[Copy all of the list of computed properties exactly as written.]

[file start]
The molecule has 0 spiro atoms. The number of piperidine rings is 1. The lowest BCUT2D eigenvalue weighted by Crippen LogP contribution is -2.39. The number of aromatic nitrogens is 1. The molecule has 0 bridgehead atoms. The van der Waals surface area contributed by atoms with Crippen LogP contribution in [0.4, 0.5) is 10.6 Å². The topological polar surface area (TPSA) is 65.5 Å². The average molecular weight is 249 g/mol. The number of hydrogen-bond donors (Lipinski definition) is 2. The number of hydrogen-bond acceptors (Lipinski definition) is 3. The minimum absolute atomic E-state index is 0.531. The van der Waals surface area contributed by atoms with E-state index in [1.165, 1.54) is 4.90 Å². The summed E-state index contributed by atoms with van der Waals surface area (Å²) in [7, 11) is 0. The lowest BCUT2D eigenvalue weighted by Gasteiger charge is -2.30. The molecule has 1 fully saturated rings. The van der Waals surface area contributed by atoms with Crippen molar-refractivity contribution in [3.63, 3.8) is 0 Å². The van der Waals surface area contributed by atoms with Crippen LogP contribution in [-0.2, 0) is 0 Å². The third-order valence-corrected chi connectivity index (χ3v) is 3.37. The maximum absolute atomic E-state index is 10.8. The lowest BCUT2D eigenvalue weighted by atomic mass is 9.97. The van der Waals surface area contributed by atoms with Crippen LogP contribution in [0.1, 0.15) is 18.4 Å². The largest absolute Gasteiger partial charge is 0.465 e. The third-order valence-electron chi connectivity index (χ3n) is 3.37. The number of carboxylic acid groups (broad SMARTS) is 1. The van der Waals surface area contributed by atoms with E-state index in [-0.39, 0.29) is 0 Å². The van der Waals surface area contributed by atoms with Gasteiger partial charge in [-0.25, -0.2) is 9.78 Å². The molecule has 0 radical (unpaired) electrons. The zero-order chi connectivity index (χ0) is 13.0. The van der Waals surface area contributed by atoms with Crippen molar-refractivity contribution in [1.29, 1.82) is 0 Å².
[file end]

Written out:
The molecule has 0 spiro atoms. The number of piperidine rings is 1. The lowest BCUT2D eigenvalue weighted by Crippen LogP contribution is -2.39. The number of aromatic nitrogens is 1. The molecule has 0 bridgehead atoms. The van der Waals surface area contributed by atoms with Crippen LogP contribution in [0.4, 0.5) is 10.6 Å². The topological polar surface area (TPSA) is 65.5 Å². The average molecular weight is 249 g/mol. The number of hydrogen-bond donors (Lipinski definition) is 2. The number of hydrogen-bond acceptors (Lipinski definition) is 3. The minimum absolute atomic E-state index is 0.531. The van der Waals surface area contributed by atoms with E-state index in [1.165, 1.54) is 4.90 Å². The summed E-state index contributed by atoms with van der Waals surface area (Å²) in [7, 11) is 0. The lowest BCUT2D eigenvalue weighted by Gasteiger charge is -2.30. The molecule has 1 fully saturated rings. The van der Waals surface area contributed by atoms with Crippen molar-refractivity contribution in [3.63, 3.8) is 0 Å². The van der Waals surface area contributed by atoms with Crippen LogP contribution in [-0.2, 0) is 0 Å². The third-order valence-corrected chi connectivity index (χ3v) is 3.37. The maximum absolute atomic E-state index is 10.8. The lowest BCUT2D eigenvalue weighted by atomic mass is 9.97. The van der Waals surface area contributed by atoms with Crippen LogP contribution in [0.1, 0.15) is 18.4 Å². The largest absolute Gasteiger partial charge is 0.465 e. The third-order valence-electron chi connectivity index (χ3n) is 3.37. The number of carboxylic acid groups (broad SMARTS) is 1. The van der Waals surface area contributed by atoms with E-state index in [-0.39, 0.29) is 0 Å². The van der Waals surface area contributed by atoms with Gasteiger partial charge in [-0.25, -0.2) is 9.78 Å². The molecule has 0 radical (unpaired) electrons. The zero-order chi connectivity index (χ0) is 13.0. The van der Waals surface area contributed by atoms with Crippen molar-refractivity contribution in [1.29, 1.82) is 0 Å².